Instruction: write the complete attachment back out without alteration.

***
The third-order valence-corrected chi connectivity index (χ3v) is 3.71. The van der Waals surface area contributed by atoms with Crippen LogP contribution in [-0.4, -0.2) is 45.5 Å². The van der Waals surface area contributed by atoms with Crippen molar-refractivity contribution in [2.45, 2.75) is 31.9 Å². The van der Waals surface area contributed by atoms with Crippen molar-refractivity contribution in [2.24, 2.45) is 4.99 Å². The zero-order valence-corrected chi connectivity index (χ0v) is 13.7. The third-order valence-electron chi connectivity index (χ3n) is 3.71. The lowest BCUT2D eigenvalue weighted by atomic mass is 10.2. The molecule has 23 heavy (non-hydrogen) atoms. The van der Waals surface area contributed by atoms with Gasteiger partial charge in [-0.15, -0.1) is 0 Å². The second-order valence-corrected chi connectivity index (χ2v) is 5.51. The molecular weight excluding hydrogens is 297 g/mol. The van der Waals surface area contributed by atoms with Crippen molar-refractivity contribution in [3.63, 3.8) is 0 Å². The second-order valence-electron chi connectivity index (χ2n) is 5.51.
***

The third-order valence-corrected chi connectivity index (χ3v) is 3.71. The van der Waals surface area contributed by atoms with Crippen LogP contribution in [-0.4, -0.2) is 45.5 Å². The van der Waals surface area contributed by atoms with Crippen molar-refractivity contribution in [2.45, 2.75) is 31.9 Å². The van der Waals surface area contributed by atoms with Crippen molar-refractivity contribution in [2.24, 2.45) is 4.99 Å². The zero-order valence-corrected chi connectivity index (χ0v) is 13.7. The third-order valence-electron chi connectivity index (χ3n) is 3.71. The lowest BCUT2D eigenvalue weighted by atomic mass is 10.2. The molecule has 23 heavy (non-hydrogen) atoms. The van der Waals surface area contributed by atoms with Gasteiger partial charge in [-0.15, -0.1) is 0 Å². The second-order valence-corrected chi connectivity index (χ2v) is 5.51. The molecular weight excluding hydrogens is 297 g/mol. The van der Waals surface area contributed by atoms with Crippen molar-refractivity contribution in [3.63, 3.8) is 0 Å². The second-order valence-electron chi connectivity index (χ2n) is 5.51.